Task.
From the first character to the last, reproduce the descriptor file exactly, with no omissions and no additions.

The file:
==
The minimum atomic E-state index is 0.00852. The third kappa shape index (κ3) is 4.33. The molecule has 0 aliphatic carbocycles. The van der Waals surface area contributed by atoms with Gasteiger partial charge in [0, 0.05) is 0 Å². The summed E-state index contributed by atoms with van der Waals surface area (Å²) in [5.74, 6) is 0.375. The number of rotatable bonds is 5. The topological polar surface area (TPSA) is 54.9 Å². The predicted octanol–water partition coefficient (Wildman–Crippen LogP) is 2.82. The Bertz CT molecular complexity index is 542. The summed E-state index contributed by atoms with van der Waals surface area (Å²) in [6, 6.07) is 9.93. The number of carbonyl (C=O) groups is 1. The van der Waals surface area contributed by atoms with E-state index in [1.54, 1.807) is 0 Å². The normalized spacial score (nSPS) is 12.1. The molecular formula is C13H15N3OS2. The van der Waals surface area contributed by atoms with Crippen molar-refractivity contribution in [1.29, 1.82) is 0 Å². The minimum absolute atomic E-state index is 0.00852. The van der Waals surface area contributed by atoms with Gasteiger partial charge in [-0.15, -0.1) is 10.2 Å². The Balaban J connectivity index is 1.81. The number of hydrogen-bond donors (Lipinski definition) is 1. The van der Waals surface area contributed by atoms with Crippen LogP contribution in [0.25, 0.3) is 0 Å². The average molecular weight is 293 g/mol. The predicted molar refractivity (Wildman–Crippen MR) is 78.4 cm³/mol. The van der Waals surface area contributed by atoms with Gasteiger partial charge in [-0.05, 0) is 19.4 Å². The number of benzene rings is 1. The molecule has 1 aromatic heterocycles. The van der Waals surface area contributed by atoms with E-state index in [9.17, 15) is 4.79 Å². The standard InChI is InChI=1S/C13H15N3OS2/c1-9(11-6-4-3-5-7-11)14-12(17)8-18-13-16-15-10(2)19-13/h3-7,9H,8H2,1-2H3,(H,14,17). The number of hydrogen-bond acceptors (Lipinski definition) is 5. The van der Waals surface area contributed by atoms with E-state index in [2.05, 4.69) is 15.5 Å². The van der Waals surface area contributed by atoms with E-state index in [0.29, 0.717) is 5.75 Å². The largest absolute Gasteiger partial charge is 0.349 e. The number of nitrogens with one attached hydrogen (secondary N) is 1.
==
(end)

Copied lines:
The minimum atomic E-state index is 0.00852. The third kappa shape index (κ3) is 4.33. The molecule has 0 aliphatic carbocycles. The van der Waals surface area contributed by atoms with Gasteiger partial charge in [0, 0.05) is 0 Å². The summed E-state index contributed by atoms with van der Waals surface area (Å²) in [5.74, 6) is 0.375. The number of rotatable bonds is 5. The topological polar surface area (TPSA) is 54.9 Å². The predicted octanol–water partition coefficient (Wildman–Crippen LogP) is 2.82. The Bertz CT molecular complexity index is 542. The summed E-state index contributed by atoms with van der Waals surface area (Å²) in [6, 6.07) is 9.93. The number of carbonyl (C=O) groups is 1. The van der Waals surface area contributed by atoms with E-state index in [1.54, 1.807) is 0 Å². The normalized spacial score (nSPS) is 12.1. The molecular formula is C13H15N3OS2. The van der Waals surface area contributed by atoms with Crippen molar-refractivity contribution in [1.29, 1.82) is 0 Å². The minimum absolute atomic E-state index is 0.00852. The van der Waals surface area contributed by atoms with Gasteiger partial charge in [-0.15, -0.1) is 10.2 Å². The Balaban J connectivity index is 1.81. The number of hydrogen-bond donors (Lipinski definition) is 1. The van der Waals surface area contributed by atoms with Crippen LogP contribution in [0.25, 0.3) is 0 Å². The average molecular weight is 293 g/mol. The predicted molar refractivity (Wildman–Crippen MR) is 78.4 cm³/mol. The van der Waals surface area contributed by atoms with Gasteiger partial charge in [-0.05, 0) is 19.4 Å². The number of benzene rings is 1. The molecule has 1 aromatic heterocycles. The van der Waals surface area contributed by atoms with E-state index in [9.17, 15) is 4.79 Å². The standard InChI is InChI=1S/C13H15N3OS2/c1-9(11-6-4-3-5-7-11)14-12(17)8-18-13-16-15-10(2)19-13/h3-7,9H,8H2,1-2H3,(H,14,17). The number of hydrogen-bond acceptors (Lipinski definition) is 5. The van der Waals surface area contributed by atoms with E-state index in [2.05, 4.69) is 15.5 Å². The van der Waals surface area contributed by atoms with E-state index in [0.29, 0.717) is 5.75 Å². The largest absolute Gasteiger partial charge is 0.349 e. The number of nitrogens with one attached hydrogen (secondary N) is 1.